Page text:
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The Lake County Health Department announced Friday that they have identified the first human case of West Nile virus in Lake County in 2023.

Lake County Health Department spokeswoman Emily Young said the case was found in a Lake County resident, who is in their 60s.

The resident became ill in early September, Young said.

The Illinois Department of Public Health reported on August 23 that the first human death from West Nile virus in Illinois for the year was a suburban Cook County resident in their 90s who became ill in early August.

West Nile virus was a contributing factor in the Cook County resident’s death and laboratory testing at the CDC confirmed the diagnosis.

“Nobody likes to get sick, especially from something as little as a mosquito bite,” Lake County Health Department Executive Director Mark Pfister said.

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“By taking steps to protect ourselves from mosquitoes, we can keep potentially severe illness at bay,” Pfister said.

144 pools or batches of mosquitoes out of 676 have tested positive for West Nile virus this year in Lake County.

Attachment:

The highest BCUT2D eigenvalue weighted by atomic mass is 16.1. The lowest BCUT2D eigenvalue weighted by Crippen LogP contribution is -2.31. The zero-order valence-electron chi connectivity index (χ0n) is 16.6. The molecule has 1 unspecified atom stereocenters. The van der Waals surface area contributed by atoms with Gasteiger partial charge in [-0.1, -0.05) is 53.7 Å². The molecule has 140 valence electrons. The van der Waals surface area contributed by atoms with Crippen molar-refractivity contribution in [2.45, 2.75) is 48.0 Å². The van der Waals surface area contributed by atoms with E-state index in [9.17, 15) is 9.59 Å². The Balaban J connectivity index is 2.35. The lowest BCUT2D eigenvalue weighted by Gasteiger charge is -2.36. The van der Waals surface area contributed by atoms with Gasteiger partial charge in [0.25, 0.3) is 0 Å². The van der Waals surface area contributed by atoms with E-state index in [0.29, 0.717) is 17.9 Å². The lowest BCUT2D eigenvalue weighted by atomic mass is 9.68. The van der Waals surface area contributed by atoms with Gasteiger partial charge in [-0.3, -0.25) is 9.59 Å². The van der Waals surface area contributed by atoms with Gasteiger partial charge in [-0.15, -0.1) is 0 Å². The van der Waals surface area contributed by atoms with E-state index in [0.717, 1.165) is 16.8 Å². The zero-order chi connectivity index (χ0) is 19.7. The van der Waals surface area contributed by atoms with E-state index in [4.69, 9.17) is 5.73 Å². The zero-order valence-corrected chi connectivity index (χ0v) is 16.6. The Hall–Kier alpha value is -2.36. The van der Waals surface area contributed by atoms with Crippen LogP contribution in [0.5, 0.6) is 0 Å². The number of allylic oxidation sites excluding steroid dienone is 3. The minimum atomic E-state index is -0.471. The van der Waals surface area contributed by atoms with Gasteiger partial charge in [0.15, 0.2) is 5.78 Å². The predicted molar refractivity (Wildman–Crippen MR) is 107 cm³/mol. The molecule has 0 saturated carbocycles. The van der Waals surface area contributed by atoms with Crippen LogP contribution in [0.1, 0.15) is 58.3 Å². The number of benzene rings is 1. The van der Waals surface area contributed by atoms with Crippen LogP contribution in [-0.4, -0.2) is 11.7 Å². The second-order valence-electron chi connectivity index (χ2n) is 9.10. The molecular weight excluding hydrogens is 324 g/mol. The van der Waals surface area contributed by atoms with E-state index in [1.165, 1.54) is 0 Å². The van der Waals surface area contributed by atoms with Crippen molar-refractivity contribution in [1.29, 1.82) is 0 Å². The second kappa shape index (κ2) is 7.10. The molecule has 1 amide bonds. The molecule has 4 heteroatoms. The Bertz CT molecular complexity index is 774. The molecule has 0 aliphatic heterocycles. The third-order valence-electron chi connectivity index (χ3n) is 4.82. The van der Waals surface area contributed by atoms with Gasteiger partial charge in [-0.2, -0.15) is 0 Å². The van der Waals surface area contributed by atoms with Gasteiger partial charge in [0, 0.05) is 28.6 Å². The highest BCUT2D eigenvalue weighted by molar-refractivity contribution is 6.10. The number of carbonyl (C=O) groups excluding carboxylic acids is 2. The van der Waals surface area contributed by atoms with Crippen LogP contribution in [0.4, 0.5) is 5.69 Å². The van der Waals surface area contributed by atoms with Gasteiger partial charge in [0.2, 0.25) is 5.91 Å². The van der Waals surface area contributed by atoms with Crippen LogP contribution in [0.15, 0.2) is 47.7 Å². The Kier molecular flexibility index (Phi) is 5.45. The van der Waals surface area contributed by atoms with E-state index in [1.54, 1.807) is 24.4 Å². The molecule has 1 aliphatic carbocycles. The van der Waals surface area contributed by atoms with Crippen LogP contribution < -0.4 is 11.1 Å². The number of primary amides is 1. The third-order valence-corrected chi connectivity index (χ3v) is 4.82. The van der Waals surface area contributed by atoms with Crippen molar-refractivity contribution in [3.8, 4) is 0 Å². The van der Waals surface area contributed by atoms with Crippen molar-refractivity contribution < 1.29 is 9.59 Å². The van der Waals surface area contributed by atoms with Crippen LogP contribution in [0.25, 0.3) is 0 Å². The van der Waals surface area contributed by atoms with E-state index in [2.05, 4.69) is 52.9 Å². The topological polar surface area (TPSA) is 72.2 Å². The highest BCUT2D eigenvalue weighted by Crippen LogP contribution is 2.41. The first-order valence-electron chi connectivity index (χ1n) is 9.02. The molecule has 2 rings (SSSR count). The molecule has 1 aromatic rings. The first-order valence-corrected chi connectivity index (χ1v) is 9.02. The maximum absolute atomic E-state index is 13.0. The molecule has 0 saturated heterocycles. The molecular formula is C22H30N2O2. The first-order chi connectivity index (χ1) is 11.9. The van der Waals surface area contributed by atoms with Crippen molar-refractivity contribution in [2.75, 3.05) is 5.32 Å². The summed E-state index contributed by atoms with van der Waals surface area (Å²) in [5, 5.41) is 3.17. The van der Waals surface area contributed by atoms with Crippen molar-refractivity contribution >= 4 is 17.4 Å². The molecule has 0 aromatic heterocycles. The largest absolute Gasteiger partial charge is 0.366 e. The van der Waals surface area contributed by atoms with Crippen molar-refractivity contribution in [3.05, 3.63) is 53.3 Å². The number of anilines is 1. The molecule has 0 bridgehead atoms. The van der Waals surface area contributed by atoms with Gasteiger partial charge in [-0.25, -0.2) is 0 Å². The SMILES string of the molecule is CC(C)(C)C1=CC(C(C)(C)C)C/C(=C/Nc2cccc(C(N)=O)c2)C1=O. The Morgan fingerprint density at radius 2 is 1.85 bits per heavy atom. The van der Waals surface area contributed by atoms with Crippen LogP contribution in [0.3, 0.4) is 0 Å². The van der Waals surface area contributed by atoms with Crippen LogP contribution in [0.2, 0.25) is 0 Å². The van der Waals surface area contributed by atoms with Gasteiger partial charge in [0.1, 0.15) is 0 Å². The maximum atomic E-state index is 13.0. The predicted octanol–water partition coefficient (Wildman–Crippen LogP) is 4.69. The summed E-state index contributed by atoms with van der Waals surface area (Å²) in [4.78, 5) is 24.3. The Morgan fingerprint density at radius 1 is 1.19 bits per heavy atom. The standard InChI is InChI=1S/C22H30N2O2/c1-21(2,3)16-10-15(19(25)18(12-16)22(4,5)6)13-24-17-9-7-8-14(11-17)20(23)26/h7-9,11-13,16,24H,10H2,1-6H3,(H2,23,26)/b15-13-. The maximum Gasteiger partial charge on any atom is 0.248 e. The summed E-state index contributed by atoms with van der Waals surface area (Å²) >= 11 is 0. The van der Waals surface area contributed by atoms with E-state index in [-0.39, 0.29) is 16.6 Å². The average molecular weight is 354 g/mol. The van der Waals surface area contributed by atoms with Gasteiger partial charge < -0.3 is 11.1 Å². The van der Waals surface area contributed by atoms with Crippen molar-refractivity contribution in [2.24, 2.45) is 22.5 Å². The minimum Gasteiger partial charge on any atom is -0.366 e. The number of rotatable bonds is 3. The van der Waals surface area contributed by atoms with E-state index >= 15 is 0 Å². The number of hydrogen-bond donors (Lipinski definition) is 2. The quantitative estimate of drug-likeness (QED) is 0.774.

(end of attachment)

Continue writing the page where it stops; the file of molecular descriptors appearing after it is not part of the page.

The health department recommends residents follow the “4 Ds of Defense” to protect themselves from mosquitoes.

“Drain” standing water from items around your home, yard, and business.

“Defend” by using an insect repellent containing DEET, picaridin, oil of lemon eucalyptus, 2-undecanone, or IR3535 and reapply according to label directions.

“Dawn to Dusk” protect yourself all day and night and wear repellent outdoors during prime times for mosquito activity.

“Dress” in long sleeves, pants, and closed-toe shoes when outdoors to cover your skin.

Most people infected with West Nile virus have no symptoms of illness. However, some may become ill usually 3-15 days after the bite of an infected mosquito.

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Common symptoms include fever, nausea, headache and muscle aches. In some individuals, severe illness including meningitis or encephalitis, or even death, can occur.

People older than 60 years and individuals with weakened immune systems are at higher risk for severe illness from West Nile virus, health officials said.

Residents can call the Lake County Health Department’s West Nile hotline to report areas of stagnant water, locations of dead birds and to obtain more information on the signs and symptoms of West Nile virus.

The West Nile hotline number is 847-377-8300.